We tend to think when we are practicing that we are not being successful if we make mistakes. Nothing could be farther from the truth. Even if you know your pieces well, mistakes can and will happen, just as they can in performance. The fact that they do occur in performance is the key element here – because when we practice what we need to be doing is practicing how we will handle our msitakes. If you practice enough, it’s probable that over time every possible mistake you can make will be experienced. That’s good. It gives you the chance to purposely become aware of how it happened, where it happened, and how you can avoid it, play through it, or improvise with it next time.
I find that if, during practice, I keep my mind open to hearing my mistakes and never ignoring them, I can analyze, respond, fix and/or camouflage errors. If I don’t practice enough I won’t have that opportunity, and then during a performance I will be unable to handle them; if during practice I am simply going back and re-playing without any analysis or effort to deal with what went wrong, there will be no improvement.
Let’s look at the kinds of errors you need to be aware of:
- Simple wrong notes. Your fingers went to the wrong place.
- You played the note but it didn’t sound.
- You made a noise that wasn’t part of the music (buzzing, rattling, squawking, etc.).
- You played a sour note (fretless instruments).
- You forgot how the piece went (either briefly or the whole thing).
What are the possible causes?
- Lack of focus/wandering mind
- Unexpected distraction
- Poor fingering
- Eyes not looking ahead (if you play an instrument you have to look at)
- Poor lighting/can’t see (if you play an instrument you have to look at)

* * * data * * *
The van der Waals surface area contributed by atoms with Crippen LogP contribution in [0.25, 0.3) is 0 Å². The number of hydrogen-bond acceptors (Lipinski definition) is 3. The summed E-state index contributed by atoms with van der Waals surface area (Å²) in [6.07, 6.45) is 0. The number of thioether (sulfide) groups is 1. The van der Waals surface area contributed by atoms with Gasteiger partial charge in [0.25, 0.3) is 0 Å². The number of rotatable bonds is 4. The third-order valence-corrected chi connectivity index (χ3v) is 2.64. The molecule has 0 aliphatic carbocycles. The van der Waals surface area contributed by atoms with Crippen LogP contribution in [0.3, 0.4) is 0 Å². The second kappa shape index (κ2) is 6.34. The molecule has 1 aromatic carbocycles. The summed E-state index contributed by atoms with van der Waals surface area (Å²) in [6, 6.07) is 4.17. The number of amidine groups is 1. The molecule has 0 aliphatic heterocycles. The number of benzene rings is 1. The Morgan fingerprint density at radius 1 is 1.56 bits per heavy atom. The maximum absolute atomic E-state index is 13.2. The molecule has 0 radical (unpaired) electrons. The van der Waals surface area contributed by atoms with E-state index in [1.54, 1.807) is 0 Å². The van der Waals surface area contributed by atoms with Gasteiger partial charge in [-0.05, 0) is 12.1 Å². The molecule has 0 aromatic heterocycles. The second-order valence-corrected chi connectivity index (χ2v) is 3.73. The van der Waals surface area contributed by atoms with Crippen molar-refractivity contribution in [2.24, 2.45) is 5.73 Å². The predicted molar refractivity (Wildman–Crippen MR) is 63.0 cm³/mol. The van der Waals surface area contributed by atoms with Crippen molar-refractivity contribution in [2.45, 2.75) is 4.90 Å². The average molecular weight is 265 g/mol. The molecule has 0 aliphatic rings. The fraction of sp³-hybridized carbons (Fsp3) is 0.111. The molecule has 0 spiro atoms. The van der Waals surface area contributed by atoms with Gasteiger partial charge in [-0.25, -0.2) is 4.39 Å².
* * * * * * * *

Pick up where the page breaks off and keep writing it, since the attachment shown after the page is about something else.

- Not breathing/holding your breath
- Poor technique
- You don’t really know your piece well yet
There have been a few reports of studies on musicians’ practice habits that have recently shown up on Facebook. I found two of them particularly interesting: one was about what kind of practice habits are most effective, and another claiming that the much-touted 10,ooo hours or practice is not what makes a musician good. I have some opinions about both of these so-called studies.
First of all, one cannot do a truly scientific study on something as esoteric as how musicians practice, because there are too many variables to consider or to eliminate. Every musician is different in background, attitude, and aptitude. One simply cannot make blanket statements about what makes us good musicians or not. And it always amuses me that such “studies” are often done to acquire information that could have been obtained by just asking musicians how they gained their skills. (Sort of like the anthropologists who study indigenous petroglyphs in an effort to discover their meanings. Why not ask the indigenous people who still live in the areas where the petroglyphs are found? They have passed the knowledge through generations of their own people. They know what they mean.)